But when The Panel happens to have two people of similar ideological views or a common background, it tends to turn into an echo-chamber of congratulatory backslapping. Today it’s nothing more than talkback for self-righteous wealthy middle-aged people who — since they’re listening to National Radio — think talkback is beneath them, but like to have a good whinge about how society’s going to the dogs anyway. The guests are private investigator Julia Hartley Moore and former cop and current Police Ten-7 presenter Graham Bell, and the topics for discussion (and general timbre) are as follows (From memory, so I may omit some, but you get the idea):

  • TV harmful for very young children: “We never had TV in my day, we went outside! Parents are using TV as a babysitter! Never did that in my day! TV is rotting childrens’ brains! There’s no excuse for ever doing anything other than what’s perfect, we always did!”
  • Cellphones used to arrange and record fights: “I told you cellphones were bad, never come to any good, those things. We never had cellphones in my day, and even if we had them we’d never have gotten into fights. And even when we got into fights, it was all posturing, really, and nobody ever actually got hurt. It’s the parents’ fault, letting their kids watch TV.”
  • Kent State massacre 40th anniversary: “Yeah, that was pretty bad.”
  • People throwing litter from cars: “I can’t believe people do that, and people with flash cars as well! Never would have happened in my day.”
  • Young people should be allowed to drink because they can vote and fight for their country: “I don’t think they should be allowed to do any of those things! In my day we got a bit pissed, and some of us still do, but that was different. These new alco-pops are ruining society! I blame the parents, what are they doing about this? Disgraceful.”
  • No service at service stations: “PC OSH nanny state gone mad! Old ladies having to check their own oil and water? Total bollocks! Teenaged attendants who only take your money, was never like that in my day. And don’t get me started on pre-pay pumps…”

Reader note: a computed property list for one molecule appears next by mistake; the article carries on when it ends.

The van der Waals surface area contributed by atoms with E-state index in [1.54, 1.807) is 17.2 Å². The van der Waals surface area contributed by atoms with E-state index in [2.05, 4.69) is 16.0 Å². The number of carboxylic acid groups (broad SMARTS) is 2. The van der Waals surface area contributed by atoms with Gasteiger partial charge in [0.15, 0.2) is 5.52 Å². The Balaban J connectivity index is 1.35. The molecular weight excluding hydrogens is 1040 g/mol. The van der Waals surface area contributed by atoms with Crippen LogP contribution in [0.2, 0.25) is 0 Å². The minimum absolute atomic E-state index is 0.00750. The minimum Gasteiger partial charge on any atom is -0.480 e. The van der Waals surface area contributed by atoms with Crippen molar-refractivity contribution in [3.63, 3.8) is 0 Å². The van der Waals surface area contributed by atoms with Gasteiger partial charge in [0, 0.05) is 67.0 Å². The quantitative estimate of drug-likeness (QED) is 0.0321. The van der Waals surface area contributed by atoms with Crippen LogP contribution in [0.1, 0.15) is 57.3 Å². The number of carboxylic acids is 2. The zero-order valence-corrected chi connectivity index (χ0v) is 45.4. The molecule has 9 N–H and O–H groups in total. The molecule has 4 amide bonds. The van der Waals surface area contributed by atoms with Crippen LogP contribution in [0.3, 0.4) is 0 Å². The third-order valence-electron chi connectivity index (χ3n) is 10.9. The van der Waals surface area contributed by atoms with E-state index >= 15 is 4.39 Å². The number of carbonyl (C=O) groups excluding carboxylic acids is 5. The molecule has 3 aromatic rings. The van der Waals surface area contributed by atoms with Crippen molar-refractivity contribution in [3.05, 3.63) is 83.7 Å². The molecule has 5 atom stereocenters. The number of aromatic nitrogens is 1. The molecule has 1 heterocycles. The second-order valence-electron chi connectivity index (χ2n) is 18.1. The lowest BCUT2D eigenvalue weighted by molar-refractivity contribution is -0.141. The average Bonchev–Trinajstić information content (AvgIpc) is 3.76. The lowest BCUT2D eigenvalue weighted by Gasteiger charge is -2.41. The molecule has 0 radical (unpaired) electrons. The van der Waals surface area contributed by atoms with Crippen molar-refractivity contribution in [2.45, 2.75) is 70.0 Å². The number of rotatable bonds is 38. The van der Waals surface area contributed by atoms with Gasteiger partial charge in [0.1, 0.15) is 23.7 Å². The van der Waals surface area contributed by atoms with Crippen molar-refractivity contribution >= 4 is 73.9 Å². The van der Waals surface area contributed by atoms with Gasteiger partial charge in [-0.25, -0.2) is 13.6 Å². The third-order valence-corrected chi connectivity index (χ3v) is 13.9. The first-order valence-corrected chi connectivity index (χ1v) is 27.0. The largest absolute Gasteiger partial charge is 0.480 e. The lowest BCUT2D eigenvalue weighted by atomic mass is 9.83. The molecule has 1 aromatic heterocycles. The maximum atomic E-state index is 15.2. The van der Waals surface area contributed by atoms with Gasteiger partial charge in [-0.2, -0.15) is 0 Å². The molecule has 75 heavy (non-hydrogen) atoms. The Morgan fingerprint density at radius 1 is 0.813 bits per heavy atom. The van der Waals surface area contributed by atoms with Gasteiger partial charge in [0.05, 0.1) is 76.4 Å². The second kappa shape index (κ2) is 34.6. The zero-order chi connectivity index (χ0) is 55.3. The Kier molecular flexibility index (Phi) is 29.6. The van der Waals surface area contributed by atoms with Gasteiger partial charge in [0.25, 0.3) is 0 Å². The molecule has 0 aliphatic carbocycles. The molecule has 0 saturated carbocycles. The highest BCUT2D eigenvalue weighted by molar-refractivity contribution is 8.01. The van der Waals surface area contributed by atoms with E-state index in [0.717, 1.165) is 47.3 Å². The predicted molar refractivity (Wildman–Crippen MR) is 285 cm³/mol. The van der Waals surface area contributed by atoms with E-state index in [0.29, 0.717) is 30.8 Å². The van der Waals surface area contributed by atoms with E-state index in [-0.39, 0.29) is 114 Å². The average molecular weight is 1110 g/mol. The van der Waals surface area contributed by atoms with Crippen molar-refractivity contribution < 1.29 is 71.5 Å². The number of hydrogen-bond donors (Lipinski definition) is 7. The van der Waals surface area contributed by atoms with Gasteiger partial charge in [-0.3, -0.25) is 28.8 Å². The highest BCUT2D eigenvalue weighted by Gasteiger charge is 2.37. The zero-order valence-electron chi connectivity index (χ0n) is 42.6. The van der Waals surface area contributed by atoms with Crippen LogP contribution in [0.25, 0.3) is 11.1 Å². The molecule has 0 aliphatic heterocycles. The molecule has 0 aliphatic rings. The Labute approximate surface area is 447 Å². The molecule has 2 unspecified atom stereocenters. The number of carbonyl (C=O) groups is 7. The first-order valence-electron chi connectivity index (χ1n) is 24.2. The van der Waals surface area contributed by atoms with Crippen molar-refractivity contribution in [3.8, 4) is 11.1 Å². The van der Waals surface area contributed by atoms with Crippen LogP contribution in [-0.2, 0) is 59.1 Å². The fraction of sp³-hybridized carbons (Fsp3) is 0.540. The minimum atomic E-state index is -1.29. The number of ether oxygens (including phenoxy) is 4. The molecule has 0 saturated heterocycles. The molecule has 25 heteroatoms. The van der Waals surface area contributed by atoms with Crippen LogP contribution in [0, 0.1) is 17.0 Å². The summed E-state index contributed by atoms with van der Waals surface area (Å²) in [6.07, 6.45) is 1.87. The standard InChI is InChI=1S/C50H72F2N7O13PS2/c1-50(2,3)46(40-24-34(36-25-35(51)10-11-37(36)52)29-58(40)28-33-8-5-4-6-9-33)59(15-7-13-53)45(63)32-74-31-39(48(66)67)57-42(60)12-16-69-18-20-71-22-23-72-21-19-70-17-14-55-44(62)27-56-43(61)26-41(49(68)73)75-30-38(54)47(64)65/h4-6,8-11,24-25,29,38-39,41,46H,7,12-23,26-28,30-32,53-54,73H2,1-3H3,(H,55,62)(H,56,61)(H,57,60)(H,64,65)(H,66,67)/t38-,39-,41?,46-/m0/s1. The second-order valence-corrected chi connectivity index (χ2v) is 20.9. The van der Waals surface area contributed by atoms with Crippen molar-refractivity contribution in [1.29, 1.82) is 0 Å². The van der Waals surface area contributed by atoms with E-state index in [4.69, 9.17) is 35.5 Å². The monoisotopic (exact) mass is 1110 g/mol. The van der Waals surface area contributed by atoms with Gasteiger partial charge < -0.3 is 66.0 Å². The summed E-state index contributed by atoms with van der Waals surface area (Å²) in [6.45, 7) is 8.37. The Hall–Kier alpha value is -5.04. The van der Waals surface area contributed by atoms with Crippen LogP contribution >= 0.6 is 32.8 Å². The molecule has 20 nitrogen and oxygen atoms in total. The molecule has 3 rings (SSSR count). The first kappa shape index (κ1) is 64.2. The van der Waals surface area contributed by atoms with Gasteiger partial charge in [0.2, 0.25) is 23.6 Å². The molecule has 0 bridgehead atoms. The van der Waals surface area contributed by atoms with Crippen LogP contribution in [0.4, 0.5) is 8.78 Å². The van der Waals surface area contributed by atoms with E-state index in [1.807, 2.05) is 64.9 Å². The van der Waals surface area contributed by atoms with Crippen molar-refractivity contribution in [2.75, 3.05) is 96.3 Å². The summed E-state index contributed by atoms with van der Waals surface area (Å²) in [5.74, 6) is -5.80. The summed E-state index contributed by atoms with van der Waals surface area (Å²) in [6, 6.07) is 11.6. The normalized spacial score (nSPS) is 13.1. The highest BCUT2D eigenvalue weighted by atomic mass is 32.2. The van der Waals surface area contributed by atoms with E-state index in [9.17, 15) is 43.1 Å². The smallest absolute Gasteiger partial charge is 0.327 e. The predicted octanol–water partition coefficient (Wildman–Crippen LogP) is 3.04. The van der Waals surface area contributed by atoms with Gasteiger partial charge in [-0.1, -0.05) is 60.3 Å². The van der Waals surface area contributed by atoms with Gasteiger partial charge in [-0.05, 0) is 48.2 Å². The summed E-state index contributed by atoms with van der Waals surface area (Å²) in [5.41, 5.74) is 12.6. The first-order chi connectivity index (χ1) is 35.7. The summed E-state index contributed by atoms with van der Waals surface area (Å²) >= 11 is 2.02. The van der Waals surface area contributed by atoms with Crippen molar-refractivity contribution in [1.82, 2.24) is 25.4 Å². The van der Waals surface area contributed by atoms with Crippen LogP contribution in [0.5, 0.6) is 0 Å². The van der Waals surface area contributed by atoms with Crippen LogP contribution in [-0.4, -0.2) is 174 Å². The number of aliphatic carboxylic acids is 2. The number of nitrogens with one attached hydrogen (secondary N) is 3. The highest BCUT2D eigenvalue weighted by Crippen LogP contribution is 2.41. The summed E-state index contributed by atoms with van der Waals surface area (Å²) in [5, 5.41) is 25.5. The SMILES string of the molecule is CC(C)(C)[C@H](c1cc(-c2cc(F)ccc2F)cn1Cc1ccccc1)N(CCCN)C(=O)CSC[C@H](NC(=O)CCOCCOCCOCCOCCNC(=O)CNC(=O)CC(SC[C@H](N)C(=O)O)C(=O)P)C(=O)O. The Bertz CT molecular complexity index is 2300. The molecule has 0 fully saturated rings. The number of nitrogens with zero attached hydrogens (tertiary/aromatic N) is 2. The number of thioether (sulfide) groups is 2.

• Hypochondria: “I blame the internet, and the expectation that the medical profession can just provide a magical pill which will fix everything!”
  • Roman Polanski reckons he’s done his time for drugging and raping a 13 year-old girl: “No way, he’s been living the good life. Throw the book at him — hang him high!”

Well, I sort of agree with the last one. But this is the sort of reactionary love-fest we expect from the rest of the opinion media, not from Radio NZ. It’s not the conservatism I can’t stand; it’s the absence of reflection and the naïve belief that the world really is that simple.

Update: To demonstrate the extent to which I’m not exaggerating, you can listen here.

L

Cannabis bust news coverage bingo

datePosted on 17:57, April 27th, 2010 by Lew

Here’s a fun game. Watch tonight’s TV news (either channel) and count the following tropes.

Update: I did this — both channels, since they were conveniently on at separate times, and was pleasantly surprised by reasonably sober tone of coverage. Comments in italics.

  • Gratuitous display of cannabis leaf or other marijuana iconography
    Four times on One and thrice on 3. Mostly in the display of the “Switched On Gardener” signage.
  • Gratuitous display of drug porn (huge quantities of plants, or egregiously sticky buds, etc.)
    5 times each. TV3 used this as their studio backdrop, otherwise it was the same stock footage throughout, obviously supplied by the police. A distinct lack of additional file footage and High Times-style images of the sort which are usually stock-in-trade for this sort of coverage.
  • Police casually destroying huge quantities of same
    None! Only some police confiscating computers, other equipment in the TV3 footage.
  • Tenuous linkages of marijuana with other drugs, violence or terrorism
    None! Some passing mentions and image of other drugs, firearms and references to organised crime, but nothing tenuous or unjustified.
  • File footage of a shadowy person smoking a joint — None!
  • If it’s clear despite anonymisation that the person is brown-skinned
    None of these either.
  • Footage of people being arrested or detained